Looking Forward: The Future of NYC Jobs with ABNY
Updated: Jan 21, 2020
A huge thank you to An Association for a Better New York (ABNY) for a thought-provoking panel on the future of jobs in New York City. As an urban planner, I am constantly reflecting on solutions to our city's systemic #workforcedevelopment challenges. While NYC created a staggering 900k new jobs over the past 10 years, it should come as no surprise that this growth was disproportionate across boroughs, sectors, and education levels.
Panelists Purnima Kapur, Gail Mellow, Seth Pinsky, and Ritchie Torres explored pathways to creating middle-income jobs centered around alternatives to higher education, on-the-job training and human capital investments, and job growth strategies tailored to a hyper-local scale. I've shared some highlights from the conversation here - dig in!
Center for an Urban Future Director Jonathon Bowles opened the conversation by sharing some data around our current workforce landscape. The numbers on a citywide scale are telling the story of a thriving job market with one of the lowest unemployment rates in our history. They’re also revealing vast disparities in the types of jobs that are driving this growth: we’re seeing an increase in high-wage tech jobs paired with a sharp expansion of low-wage sectors like home health care, restaurants, bars, and employment services. Growth in some of New York City’s traditionally high wage sectors like hospitals, finance, legal services, and manufacturing has slowed. In fact, we lost a staggering 13,500 manufacturing jobs in the past ten years. New Yorkers without bachelor’s degrees often do not qualify for middle income jobs and the data shows that attainment varies greatly between boroughs: 60.7% of Manhattan’s population over 25 years old holds a BA while only 30.8% of Queens’ population holds the same accreditation. With this baseline data in hand, panelists explored:
What are we doing to create pipelines for middle income jobs?
How are we connecting our economic development and workforce development efforts?
How can we address the geographic disparities between our boroughs and neighborhoods when it comes to access to high-quality jobs?
What role should employers play when designing and implementing workforce development strategies?
“You can’t be pro-affordability and anti-economic development (or density),” shared RXR Realty’s Executive Vice President Seth Pinsky. “The only way to fix this problem is more development,” pointing to the massive displacement in the Bay Area as a cautionary tale of what New York City could look like without increasing density or expanding our existing housing stock. He also challenged the audience to consider how we can make it less expensive to do business in New York City. Companies in the finance sector, for example, have moved many of their middle income jobs out of state and, in turn, away from qualified New Yorkers.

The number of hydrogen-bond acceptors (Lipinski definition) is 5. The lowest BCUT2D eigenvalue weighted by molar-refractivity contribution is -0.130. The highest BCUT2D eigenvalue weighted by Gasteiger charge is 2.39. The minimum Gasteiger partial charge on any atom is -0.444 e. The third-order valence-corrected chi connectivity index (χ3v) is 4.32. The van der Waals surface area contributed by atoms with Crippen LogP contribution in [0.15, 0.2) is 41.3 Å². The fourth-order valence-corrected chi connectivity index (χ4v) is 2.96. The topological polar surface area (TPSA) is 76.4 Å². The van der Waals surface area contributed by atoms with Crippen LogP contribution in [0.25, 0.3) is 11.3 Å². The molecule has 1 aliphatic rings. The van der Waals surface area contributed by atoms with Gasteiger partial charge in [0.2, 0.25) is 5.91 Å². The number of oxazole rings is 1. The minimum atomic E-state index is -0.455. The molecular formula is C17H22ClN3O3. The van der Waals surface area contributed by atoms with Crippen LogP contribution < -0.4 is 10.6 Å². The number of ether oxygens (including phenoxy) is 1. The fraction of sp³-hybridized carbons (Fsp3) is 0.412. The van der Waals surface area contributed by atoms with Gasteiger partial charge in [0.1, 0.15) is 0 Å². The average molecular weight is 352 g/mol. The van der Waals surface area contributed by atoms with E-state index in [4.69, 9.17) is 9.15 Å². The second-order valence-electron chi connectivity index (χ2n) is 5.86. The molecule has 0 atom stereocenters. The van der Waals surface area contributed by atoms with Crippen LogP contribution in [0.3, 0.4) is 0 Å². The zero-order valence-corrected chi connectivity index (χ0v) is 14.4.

LaGuardia Community College President Gail Mellow asked fellow panelists to revisit how we define economic development and who currently drives it. “When we think about economic development, we don’t normally have enough people in the room,” pointing to missing representation from those who design workforce pipelines and the communities they design them for. She believes that investing in human capital through education as early as high school, vocational programs, apprenticeships, and specialized trainings - in lieu of brick and mortar economic development projects - will nurture our missing middle class workforce. Mellow advocates for working with employers to design curricula and initiating feedback loops with those employers around what is working and where there is room for improvement.
City Council Member for District 15 Ritchie Torres shared that residents in his district are experiencing notably higher unemployment rates than the citywide average. As a result, he advocates for workforce development strategies that are designed on a hyper-local scale. “Economic development without human capital will only take you so far,” he notes. In fact, “it will perpetuate disparities we already have.”
We look forward to continuing the conversation around the future of jobs and again, thank ABNY for convening this panel of cross-sector experts. Karp Strategies often explores, designs, and informs strategy around workforce development. You can find selected projects where we delivered community and workforce development strategies on our website, here.